Are incentives to draw businesses worth it?
Sunday, July 21, 2013
Government-sponsored incentives often can help establish a business and create jobs, but views vary on how much they benefit a community long term -- especially when businesses that receive those incentives start laying off workers.
Cape Girardeau and its surrounding communities, like many towns and cities, have a long history of promoting economic development through tax subsidies and other incentives. The incentives especially are popular in the industrial and manufacturing sectors in the form of abatements, which allow governments to give businesses a discount on property taxes, and sometimes are required to be handed out so businesses can qualify for additional economic benefits, such as grants.
But the local incentives don't mean businesses have to stay in operation or have a better chance of doing so.
A recent example is the planned closing of the PolyOne plant, formerly known as Spartech, on Cape Girardeau's Nash Road. About 90 employees will lose their jobs when the plastics manufacturing plant shuts down by July 2014. In December, Cape Girardeau County give the company a 10-year, 50 percent abatement on property taxes. The deal was part of an agreement with the Missouri Department of Economic Development. The DED also agreed to give the company a little more than $47,000 over five years to help pay for a facility expansion.
County officials say the abatement will not take effect in the years the company is not open, even if PolyOne continues to own the property. The grant also will not be fully applied, since the company has to reapply for a portion of the total each year.
"A lot of times just because something is approved doesn't mean it happens," said John Mehner, executive director of the Cape Girardeau Area Chamber of Commerce, who helped shepherd the deal. "Money isn't just handed out; there are many requirements the company has to meet to keep the deal going."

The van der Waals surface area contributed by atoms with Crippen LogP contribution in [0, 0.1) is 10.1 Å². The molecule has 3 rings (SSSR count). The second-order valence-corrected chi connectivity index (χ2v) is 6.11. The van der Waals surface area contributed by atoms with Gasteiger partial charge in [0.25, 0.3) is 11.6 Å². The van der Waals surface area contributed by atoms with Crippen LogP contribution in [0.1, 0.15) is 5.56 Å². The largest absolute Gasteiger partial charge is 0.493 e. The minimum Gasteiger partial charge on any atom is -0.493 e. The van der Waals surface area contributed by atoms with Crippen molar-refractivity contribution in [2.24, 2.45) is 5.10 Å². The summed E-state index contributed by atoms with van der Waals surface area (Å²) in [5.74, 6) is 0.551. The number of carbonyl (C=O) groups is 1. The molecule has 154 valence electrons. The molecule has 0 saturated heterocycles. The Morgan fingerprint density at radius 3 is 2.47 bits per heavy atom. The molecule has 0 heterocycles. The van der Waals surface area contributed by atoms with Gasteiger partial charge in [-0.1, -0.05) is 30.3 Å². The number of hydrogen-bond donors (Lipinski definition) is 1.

Although PolyOne won't use all its incentives, Mehner said other such packages have worked, such as a $3.5 million expansion of QC Corp., another Nash Road company; an expansion of Mondi, formerly Nordenia U.S.A., in Jackson; and a $300 million expansion of Procter & Gamble. The projects have resulted in about 100 new jobs in a year.
"If you look at it like that, three of the four we have done lately are still doing very strong and very well, and one was doing very well. it was just a corporate decision to close it; it wasn't anything we did locally," Mehner said.
PolyOne said closing its Nash Road plant is part of an effort to eliminate redundancy of its assets across the country.
Still another job-creating deal that featured incentives facilitated through local governments were property tax abatement for building improvements and a Community Improvement District at the Town Plaza Shopping Center that increased sales tax on retail goods to enhance the area. The deals helped draw NARS, now known as Integrity Solution Services, to Cape Girardeau. The company, a call center, has employed between 400 and 700 people but recently announced it will close in September because of the loss of its one client, Charter Communications. The closing of the company won't affect any abatements or sales taxes, however, because NARS was only part of the deal as a tenant, said Eric Cunningham, attorney for the city of Cape Girardeau. Incentives were offered only to Greater Missouri Builders, then-owner of the Town Plaza. But the Town Plaza is losing the main driver for improvements made to the property and the many jobs that helped keep the shopping center bustling.
Dr. James Stapleton, executive director of the Douglas C. Greene Center for Innovation and Entrepreneurship and associate professor of management at Southeast Missouri State University, has researched job creation as it relates to tax abatements and other public incentives designed to draw and keep companies in local communities.
"I would have to say that those kinds of investments in rural regions actually are probably better short-term than they are long term," Stapleton said. "The reason I say that is because this data that we analyzed basically indicated over a 20-year period in our region, the net number of jobs created from businesses that were attracted into the region versus ones that were attracted away from the region were essentially zero. There weren't any new jobs that had been created from that activity."
Stapleton acknowledges a positive short-term effect from the incentives.
"Obviously is a difference," he said. "The impact of jobs on individuals for the time those jobs are here is great, but longer term, for the community itself, it doesn't look like that strategy works."
Local companies, according to Stapleton's research, created new net jobs seen in the region.
Mehner said he is optimistic companies can be found for the PolyOne plant and the Integrity building.
4753 Nash Road, Cape Girardeau, MO
2500 Spartech Drive, Cape Girardeau, MO
2102 William St., Cape Girardeau, MO
One University Plaza, Cape Girardeau, MO